2.2. Theoretical Framework
According to Kurtines and Silverman (1999) theory is comprised of an explanatory statement which used to help explain and understand relations among variables, how they operate and the processes involved. As they further argue the importance of theory lies in its ability to assist the researcher to identify and organize the connections among various phenomena that may seem unrelated (cited in Kawulich 2009: 37). In this section of the thesis will be described the theories that provide the theoretical framework for analyzing the human trafficking from the wider perspective connected to the global migration.
Existing Theoretical Concepts in Human Trafficking
There is a huge lack of theoretical concepts in human trafficking researches in general. As many commentators on the field argue, there are virtually no attempts made to analyze and understand the issue of human trafficking for labor exploitation within the exiting international migration theories. It has been said by different commentators on the field that the existing theoretical frameworks describing the concepts of human trafficking are not well developed; and most of them are criticized for referring only to the aims of those anti human trafficking policies or to the causes of human trafficking. And as Morehouse (2009: 75) argues these descriptions are too narrow and would be an insufficient theoretical framework on which to base a comparative country analysis on human trafficking.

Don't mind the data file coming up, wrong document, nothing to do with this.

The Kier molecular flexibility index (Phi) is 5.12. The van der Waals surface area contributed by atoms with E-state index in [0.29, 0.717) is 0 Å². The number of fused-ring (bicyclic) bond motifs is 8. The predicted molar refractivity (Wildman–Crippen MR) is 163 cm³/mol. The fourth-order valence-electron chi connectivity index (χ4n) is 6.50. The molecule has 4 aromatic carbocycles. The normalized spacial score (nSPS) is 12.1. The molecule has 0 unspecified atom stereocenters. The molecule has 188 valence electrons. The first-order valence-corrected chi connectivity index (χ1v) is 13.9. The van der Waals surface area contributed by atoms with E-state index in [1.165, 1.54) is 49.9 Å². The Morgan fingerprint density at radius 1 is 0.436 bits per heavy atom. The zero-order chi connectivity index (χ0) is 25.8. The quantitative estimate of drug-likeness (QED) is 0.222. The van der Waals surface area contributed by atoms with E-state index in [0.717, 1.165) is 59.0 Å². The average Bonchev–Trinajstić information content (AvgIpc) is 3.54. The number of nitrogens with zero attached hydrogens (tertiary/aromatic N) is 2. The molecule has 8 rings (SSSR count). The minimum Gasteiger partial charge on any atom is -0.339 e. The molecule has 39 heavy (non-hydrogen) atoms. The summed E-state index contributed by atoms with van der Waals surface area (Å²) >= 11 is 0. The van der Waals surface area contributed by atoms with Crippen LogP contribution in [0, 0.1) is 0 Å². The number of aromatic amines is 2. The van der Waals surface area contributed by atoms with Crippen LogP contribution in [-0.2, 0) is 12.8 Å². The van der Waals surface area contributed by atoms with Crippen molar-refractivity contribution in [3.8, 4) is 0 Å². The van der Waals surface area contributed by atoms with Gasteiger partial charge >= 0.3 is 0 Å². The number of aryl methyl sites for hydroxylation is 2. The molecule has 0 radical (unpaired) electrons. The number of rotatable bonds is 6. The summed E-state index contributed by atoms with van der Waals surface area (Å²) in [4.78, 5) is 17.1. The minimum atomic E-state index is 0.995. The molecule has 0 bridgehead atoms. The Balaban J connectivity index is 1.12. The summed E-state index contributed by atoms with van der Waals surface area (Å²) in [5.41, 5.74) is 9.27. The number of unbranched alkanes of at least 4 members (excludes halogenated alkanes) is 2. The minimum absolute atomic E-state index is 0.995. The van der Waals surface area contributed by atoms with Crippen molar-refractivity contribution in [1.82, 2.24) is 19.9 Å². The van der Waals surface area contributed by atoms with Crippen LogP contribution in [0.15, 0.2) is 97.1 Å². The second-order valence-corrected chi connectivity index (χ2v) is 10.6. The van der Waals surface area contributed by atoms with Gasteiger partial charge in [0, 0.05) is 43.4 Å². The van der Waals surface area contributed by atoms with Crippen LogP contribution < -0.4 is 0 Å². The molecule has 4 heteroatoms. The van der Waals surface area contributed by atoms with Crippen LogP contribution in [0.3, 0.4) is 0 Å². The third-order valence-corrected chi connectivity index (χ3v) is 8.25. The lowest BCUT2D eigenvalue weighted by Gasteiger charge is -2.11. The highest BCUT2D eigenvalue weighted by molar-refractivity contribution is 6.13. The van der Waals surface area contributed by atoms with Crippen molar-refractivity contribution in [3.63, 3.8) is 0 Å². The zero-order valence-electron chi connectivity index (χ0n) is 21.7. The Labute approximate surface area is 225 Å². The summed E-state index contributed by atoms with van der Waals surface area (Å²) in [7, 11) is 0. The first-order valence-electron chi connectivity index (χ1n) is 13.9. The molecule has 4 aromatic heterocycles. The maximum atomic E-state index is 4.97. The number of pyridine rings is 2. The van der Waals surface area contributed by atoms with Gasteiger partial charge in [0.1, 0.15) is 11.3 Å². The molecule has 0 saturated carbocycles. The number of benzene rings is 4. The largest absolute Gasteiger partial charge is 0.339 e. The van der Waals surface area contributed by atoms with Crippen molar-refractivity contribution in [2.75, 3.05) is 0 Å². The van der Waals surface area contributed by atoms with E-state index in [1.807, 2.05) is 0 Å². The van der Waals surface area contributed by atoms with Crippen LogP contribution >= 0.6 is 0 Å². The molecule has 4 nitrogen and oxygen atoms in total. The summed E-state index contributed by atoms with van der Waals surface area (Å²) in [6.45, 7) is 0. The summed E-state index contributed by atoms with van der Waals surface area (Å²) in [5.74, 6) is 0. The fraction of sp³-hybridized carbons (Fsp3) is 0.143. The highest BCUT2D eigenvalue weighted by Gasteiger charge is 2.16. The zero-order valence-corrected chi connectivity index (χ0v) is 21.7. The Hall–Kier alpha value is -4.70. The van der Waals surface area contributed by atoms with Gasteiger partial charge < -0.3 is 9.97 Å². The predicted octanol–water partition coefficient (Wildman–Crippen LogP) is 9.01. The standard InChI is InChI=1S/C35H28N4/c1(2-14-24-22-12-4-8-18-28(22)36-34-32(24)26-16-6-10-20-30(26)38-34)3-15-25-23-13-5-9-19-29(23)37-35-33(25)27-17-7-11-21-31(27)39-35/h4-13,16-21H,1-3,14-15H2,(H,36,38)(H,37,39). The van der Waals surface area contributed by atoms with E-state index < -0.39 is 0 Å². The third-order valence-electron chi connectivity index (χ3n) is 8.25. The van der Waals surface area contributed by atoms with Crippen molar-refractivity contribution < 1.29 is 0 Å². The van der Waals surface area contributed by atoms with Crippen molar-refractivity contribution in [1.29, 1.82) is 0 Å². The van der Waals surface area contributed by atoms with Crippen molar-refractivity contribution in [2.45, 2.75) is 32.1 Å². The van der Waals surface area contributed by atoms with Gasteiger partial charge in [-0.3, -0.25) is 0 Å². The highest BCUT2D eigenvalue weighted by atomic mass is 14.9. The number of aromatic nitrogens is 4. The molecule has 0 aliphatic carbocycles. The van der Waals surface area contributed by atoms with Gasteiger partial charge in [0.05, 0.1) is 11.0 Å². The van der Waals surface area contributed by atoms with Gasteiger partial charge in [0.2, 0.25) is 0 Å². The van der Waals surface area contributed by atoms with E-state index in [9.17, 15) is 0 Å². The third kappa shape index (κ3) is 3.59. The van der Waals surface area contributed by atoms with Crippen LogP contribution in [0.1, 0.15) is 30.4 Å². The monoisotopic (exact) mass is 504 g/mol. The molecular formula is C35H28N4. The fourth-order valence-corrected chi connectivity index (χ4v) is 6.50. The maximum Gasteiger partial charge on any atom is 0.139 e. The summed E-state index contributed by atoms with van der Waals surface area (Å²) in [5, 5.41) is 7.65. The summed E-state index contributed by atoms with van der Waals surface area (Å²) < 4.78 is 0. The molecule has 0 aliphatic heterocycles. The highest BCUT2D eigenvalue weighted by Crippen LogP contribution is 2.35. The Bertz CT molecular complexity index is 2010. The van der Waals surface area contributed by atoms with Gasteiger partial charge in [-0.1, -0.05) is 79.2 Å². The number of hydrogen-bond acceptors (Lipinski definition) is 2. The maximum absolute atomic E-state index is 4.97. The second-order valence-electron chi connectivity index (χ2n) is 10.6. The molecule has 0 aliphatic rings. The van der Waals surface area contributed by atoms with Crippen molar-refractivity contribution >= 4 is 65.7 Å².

2.2.1 The Rational Choice Theory of Migration
Though migration is not a prerequisite for human trafficking to occur, human trafficking involves the movement of people across national and international boundaries. In this case human trafficking can be seen as one segment of the broader human migration. There are a variety of theoretical approaches that has been developed to explain the factors that cause people to migrate. Theories in this category thrive to answer the question why migrations begin. Among others neoclassical economics or the rational choice theory is probably the earliest and the most known migration theory. According to Douglas and his colleagues there are two models of neoclassical economics, the macro economics and micro economics models (Douglas, 1993). For it focus on the individuals? decision and choice to migrate, the latter model is used in this research.